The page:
The main feature of Social Phobia is a marked and persistent fear of social
or performance situations in which embarrassment may occur. When the avoidance,
fear or anxious anticipation of the event significantly interferes with an
individual’s functioning in life the diagnosis of social phobia is appropriate.
While adults and adolescents recognize this fear as unreasonable and excessive,
the event triggering it will usually be avoided. Generally, individuals with
this disorder are fearful that they will be judged by observers to be “crazy,
weak, nervous or stupid”. They may fear speaking in public because they
worry that their voice will shake or their hands tremble and others will notice
this. Individuals with social phobia almost always experience physical symptoms
of anxiety such as heart palpitations, tremors, sweating, gastrointestinal
discomfort or muscle tension in feared social situations.
Associated descriptive features
• hypersensitivity to criticism or rejection
• difficulty being assertive
• low self-esteem
• feelings of inferiority
• underachievement in school or at work
Social Anxiety in Children
The presentation of social anxiety disorder in children is different from
adults and adolescents in that children rarely have the opportunity to avoid
the feared event. Children with social anxiety will often be described as
extremely shy and withdrawn from others. While adults with this disorder recognize
that their fears are illogical, children do not. Children with social anxiety
will display inhibited interactions with others, excessive clinging to familiar
people, freezing, crying and tantrums in fearful situations. They will generally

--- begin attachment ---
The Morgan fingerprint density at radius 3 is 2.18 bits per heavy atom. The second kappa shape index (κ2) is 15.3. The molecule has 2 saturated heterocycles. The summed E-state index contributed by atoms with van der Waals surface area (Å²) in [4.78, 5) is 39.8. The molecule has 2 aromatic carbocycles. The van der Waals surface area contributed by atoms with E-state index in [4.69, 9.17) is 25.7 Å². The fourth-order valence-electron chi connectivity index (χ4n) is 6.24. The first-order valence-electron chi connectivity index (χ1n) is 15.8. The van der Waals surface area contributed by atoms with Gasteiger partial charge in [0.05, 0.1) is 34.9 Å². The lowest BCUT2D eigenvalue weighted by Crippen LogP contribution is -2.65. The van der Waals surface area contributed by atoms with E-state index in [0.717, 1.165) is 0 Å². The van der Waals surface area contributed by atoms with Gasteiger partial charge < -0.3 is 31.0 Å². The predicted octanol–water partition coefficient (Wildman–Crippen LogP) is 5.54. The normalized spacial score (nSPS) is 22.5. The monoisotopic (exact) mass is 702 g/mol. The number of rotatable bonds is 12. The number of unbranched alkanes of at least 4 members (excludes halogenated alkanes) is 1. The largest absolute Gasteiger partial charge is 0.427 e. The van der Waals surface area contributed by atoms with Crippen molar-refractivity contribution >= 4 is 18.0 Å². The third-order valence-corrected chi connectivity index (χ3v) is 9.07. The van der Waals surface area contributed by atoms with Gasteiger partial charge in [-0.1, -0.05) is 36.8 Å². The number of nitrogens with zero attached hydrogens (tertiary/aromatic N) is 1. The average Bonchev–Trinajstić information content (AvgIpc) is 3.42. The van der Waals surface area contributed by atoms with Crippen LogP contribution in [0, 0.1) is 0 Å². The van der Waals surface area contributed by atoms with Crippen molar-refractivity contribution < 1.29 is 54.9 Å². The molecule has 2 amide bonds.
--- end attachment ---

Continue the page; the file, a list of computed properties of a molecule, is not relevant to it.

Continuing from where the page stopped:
be unable to articulate their fear but will show it in behavior. In unfamiliar
social settings children will shrink from others, refuse to participate in
group play or social activities and attempt to remain close to familiar adults.
Children generally will be unable to describe or identify the source of their
fear and anxiety.
Warning signs of social anxiety
• very uncomfortable in the spotlight, overly passive and inhibited
• does not initiate contact with others, seek out friends, invite others
over to play
• speaks in very low voice, no eye contact, mumbles and looks at the
floor when encouraged to speak up
• isolated from others in the classroom or social setting
• terrified of making a mistake, being called on in classroom, reading
• suffers from anxiety symptoms(sweating, racing heart, stomach ache,
freezing, tantrums) when facing a feared situation list-from adaa.org social
anxiety in children (adapted from Triumph Over Shyness by Murray B. Stein,
M.D. and John R. Walker, Ph.D.)
Children who exhibit symptoms of social anxiety consistently over a period
of time would benefit from and examination by a mental health specialist.
here to take a confidential screening for social anxiety disorder
:the fear of social situations and the interaction with other people that can automatically bring on feelings of self-consciousness, judgment, evaluation, and inferiority.